15,833 posts, read 18,460,249 times
Reputation: 25619
It's good to know you are pre-qualified, keep a tight rein on your credit and don't make new bills. What I'd suggest is that you keep avidly looking for the home you might want and continue living in your nice apartment until you do. If you are expecting a better income wait it out....

And, it is true.....Location! if it's all you can afford...buy the worst house in the best neighborhood.
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Old 06-07-2018, 07:56 PM
 
Location: Tennessee
21,004 posts, read 15,307,070 times
Reputation: 23826
Quote:
Originally Posted by chicagoliz View Post
While this is true, there are few people who will refuse to buy a property because it is located in an area with good schools.

As far as urban versus suburban versus rural, yeah, there's a disparity. But there's generally more demand for more urban versus more rural. But the people who are in the market for rural aren't even going to consider a place in an urban market.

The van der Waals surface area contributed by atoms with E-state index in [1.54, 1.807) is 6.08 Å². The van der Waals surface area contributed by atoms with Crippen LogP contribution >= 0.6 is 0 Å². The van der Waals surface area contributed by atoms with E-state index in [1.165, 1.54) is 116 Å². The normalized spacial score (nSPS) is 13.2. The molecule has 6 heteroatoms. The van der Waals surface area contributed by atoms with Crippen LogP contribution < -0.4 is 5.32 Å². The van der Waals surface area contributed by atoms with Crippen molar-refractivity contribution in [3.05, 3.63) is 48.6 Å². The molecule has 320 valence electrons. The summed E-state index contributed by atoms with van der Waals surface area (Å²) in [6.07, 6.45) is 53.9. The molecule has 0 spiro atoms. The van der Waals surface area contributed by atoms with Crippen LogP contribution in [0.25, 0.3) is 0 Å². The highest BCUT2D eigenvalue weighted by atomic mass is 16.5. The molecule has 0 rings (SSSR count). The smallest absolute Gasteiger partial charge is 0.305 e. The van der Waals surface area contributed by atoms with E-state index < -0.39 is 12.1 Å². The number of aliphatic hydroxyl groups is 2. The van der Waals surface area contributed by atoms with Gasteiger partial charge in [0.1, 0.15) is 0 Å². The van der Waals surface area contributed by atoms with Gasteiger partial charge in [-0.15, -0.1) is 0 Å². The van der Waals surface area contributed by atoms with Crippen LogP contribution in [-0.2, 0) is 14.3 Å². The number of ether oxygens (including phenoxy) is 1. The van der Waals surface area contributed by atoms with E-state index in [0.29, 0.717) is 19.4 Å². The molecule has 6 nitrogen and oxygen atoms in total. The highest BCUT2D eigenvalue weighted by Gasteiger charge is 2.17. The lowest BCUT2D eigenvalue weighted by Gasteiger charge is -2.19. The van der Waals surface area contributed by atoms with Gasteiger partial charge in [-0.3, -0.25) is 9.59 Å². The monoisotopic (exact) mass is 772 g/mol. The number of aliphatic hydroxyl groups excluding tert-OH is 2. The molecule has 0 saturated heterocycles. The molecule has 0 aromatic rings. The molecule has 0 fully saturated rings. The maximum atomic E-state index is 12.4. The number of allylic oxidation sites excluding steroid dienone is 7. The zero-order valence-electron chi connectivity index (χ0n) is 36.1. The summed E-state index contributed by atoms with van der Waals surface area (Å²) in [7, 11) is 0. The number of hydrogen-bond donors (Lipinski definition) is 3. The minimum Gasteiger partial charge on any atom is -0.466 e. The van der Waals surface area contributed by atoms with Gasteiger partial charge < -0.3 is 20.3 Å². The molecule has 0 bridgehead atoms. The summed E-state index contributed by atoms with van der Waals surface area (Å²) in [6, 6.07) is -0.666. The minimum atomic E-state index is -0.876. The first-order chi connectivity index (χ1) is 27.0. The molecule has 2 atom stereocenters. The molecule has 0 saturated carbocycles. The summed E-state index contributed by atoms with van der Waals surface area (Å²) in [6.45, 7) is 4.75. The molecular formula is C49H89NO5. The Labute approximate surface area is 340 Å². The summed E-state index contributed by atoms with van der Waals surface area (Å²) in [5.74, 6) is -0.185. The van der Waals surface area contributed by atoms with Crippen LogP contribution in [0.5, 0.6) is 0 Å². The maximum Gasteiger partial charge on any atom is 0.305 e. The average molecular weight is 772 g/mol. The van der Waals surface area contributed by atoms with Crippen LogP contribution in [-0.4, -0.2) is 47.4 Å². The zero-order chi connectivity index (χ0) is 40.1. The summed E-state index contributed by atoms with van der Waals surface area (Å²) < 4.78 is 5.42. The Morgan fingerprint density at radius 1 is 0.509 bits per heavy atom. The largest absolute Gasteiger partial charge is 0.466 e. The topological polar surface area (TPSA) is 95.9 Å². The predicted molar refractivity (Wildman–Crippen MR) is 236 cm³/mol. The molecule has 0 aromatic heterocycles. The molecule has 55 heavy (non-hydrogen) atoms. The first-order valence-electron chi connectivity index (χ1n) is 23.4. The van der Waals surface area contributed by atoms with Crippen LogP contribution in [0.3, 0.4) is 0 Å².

I never said that people will refuse to buy a nice home in a good school district. Most people, especially those with kids, do aspire to that.

There is often a major premium for that best school district. Good schools do protect your property value. With that said, there are plenty of valid reasons for not choosing that suburban home in the tiger parent school district.

I've seen the OP's posts for years. He has kicked around owning a home for at least five years. I don't see him as the type for the gold-plated school district. He's moved around a lot. There are other things going on.